Teachers: Prof. Jeffrey Keisler and Prof. Ahti Salo
Course assistant: Dr. Eeva Vilkkumaa
Why this course?
Decisions about how to best allocate scarce resources among different courses of actions are prevalent across a broad spectrum of techno-economic planning problems, such as energy investments and capital budgeting. Such decisions can be supported by methods of Portfolio Decision Analysis (PDA). This course provides a review of recent literature in PDA. On the course, the student will learn about
- Novel PDA methodologies that can be used to carry out innovative action research and solve decision problems in the student's own field, and
- The research process (e.g., selecting publication outlets, writing reviews, and responding to reviewers).
This course is open to students planning to pursue doctoral work in systems analysis or related areas, and who have completed at least one semester of their graduate course work.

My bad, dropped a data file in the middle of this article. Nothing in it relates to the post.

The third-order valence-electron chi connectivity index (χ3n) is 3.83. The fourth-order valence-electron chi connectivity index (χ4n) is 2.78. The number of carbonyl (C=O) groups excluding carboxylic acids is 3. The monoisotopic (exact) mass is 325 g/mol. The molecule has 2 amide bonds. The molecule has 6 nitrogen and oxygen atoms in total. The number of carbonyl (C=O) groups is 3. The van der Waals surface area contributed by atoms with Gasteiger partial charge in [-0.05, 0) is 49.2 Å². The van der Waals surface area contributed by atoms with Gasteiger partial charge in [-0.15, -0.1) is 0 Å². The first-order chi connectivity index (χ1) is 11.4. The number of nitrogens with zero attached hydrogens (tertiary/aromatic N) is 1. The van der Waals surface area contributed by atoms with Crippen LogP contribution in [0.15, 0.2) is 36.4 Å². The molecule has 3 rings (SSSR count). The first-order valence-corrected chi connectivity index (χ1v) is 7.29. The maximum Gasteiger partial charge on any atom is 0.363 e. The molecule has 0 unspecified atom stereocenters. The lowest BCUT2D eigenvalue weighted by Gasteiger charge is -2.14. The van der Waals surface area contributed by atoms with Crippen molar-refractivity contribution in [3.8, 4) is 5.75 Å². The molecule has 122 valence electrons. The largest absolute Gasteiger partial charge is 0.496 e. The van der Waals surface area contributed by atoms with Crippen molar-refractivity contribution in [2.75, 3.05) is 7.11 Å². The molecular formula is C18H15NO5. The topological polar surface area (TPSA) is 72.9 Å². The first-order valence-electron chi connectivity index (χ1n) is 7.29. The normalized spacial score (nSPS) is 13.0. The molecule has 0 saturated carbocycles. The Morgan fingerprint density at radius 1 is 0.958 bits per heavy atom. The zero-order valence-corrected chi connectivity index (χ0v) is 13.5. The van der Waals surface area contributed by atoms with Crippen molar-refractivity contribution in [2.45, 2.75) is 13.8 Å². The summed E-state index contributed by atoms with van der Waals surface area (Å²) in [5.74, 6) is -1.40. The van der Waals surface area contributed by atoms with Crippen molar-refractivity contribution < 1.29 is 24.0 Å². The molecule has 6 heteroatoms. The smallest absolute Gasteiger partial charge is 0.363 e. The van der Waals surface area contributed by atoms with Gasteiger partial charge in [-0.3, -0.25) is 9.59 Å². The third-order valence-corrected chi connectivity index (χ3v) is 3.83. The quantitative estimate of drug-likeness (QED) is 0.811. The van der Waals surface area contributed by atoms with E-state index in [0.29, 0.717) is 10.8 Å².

Each class will include student-led discussions of 1-2 recent PDA articles and a group discussion about some aspect of the research process. Each student will work with a partner to prepare the discussion for one journal article. This will involve submitting a 1500 word report and giving a 10-15 minute presentation about the paper in a predetermined format. All students will be expected to review (though not analyze) the article(s) to be discussed each class and to prepare a list of 3-4 questions or discussion points prior to class, and to participate in class discussion.
Teaching: Seven teaching modules (7 x 2h = 14h) during 22.2-23.3.
mehtods: Students will be assessed based on the written report about their selected article (30%), the presentation and discussion of the article (30%), consistent preparation of questions and discussion points about other articles (30%), and participation in the article discussions and group discussions (10%).
Grading scale: Pass / fail
material: Powerpoint slides, handouts, and articles.
Language of instruction: EnglishPrerequisites: Familiarity with decision analysis, comfort with mathematical notation and basic concepts in probability.